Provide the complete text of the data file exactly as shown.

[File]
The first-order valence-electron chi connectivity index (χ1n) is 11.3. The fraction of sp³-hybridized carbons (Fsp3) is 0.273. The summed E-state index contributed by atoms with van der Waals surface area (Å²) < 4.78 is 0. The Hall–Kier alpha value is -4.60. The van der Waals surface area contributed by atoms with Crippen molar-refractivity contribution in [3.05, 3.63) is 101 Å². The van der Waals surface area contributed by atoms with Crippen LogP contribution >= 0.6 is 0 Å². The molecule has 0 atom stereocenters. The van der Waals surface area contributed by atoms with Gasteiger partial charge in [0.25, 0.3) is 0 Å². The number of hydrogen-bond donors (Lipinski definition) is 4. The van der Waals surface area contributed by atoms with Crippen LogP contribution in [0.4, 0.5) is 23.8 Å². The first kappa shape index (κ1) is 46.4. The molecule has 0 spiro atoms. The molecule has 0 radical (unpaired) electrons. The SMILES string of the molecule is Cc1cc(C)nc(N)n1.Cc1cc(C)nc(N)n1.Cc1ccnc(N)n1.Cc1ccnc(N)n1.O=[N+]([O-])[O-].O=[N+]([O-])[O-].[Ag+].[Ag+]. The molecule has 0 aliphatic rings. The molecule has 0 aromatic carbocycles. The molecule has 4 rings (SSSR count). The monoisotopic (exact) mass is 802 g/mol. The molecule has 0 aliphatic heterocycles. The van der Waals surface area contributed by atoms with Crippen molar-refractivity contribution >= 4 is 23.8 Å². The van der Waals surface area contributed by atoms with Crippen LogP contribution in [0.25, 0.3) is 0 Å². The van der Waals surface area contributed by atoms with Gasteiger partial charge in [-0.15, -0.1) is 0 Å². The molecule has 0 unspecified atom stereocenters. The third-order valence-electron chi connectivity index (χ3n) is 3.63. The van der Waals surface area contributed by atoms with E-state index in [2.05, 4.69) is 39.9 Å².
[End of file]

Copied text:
The first-order valence-electron chi connectivity index (χ1n) is 11.3. The fraction of sp³-hybridized carbons (Fsp3) is 0.273. The summed E-state index contributed by atoms with van der Waals surface area (Å²) < 4.78 is 0. The Hall–Kier alpha value is -4.60. The van der Waals surface area contributed by atoms with Crippen molar-refractivity contribution in [3.05, 3.63) is 101 Å². The van der Waals surface area contributed by atoms with Crippen LogP contribution >= 0.6 is 0 Å². The molecule has 0 atom stereocenters. The van der Waals surface area contributed by atoms with Gasteiger partial charge in [0.25, 0.3) is 0 Å². The number of hydrogen-bond donors (Lipinski definition) is 4. The van der Waals surface area contributed by atoms with Crippen LogP contribution in [0.4, 0.5) is 23.8 Å². The first kappa shape index (κ1) is 46.4. The molecule has 0 spiro atoms. The molecule has 0 radical (unpaired) electrons. The SMILES string of the molecule is Cc1cc(C)nc(N)n1.Cc1cc(C)nc(N)n1.Cc1ccnc(N)n1.Cc1ccnc(N)n1.O=[N+]([O-])[O-].O=[N+]([O-])[O-].[Ag+].[Ag+]. The molecule has 0 aliphatic rings. The molecule has 0 aromatic carbocycles. The molecule has 4 rings (SSSR count). The monoisotopic (exact) mass is 802 g/mol. The molecule has 0 aliphatic heterocycles. The van der Waals surface area contributed by atoms with Crippen molar-refractivity contribution >= 4 is 23.8 Å². The van der Waals surface area contributed by atoms with Crippen LogP contribution in [0.25, 0.3) is 0 Å². The van der Waals surface area contributed by atoms with Gasteiger partial charge in [-0.15, -0.1) is 0 Å². The molecule has 0 unspecified atom stereocenters. The third-order valence-electron chi connectivity index (χ3n) is 3.63. The van der Waals surface area contributed by atoms with E-state index in [2.05, 4.69) is 39.9 Å².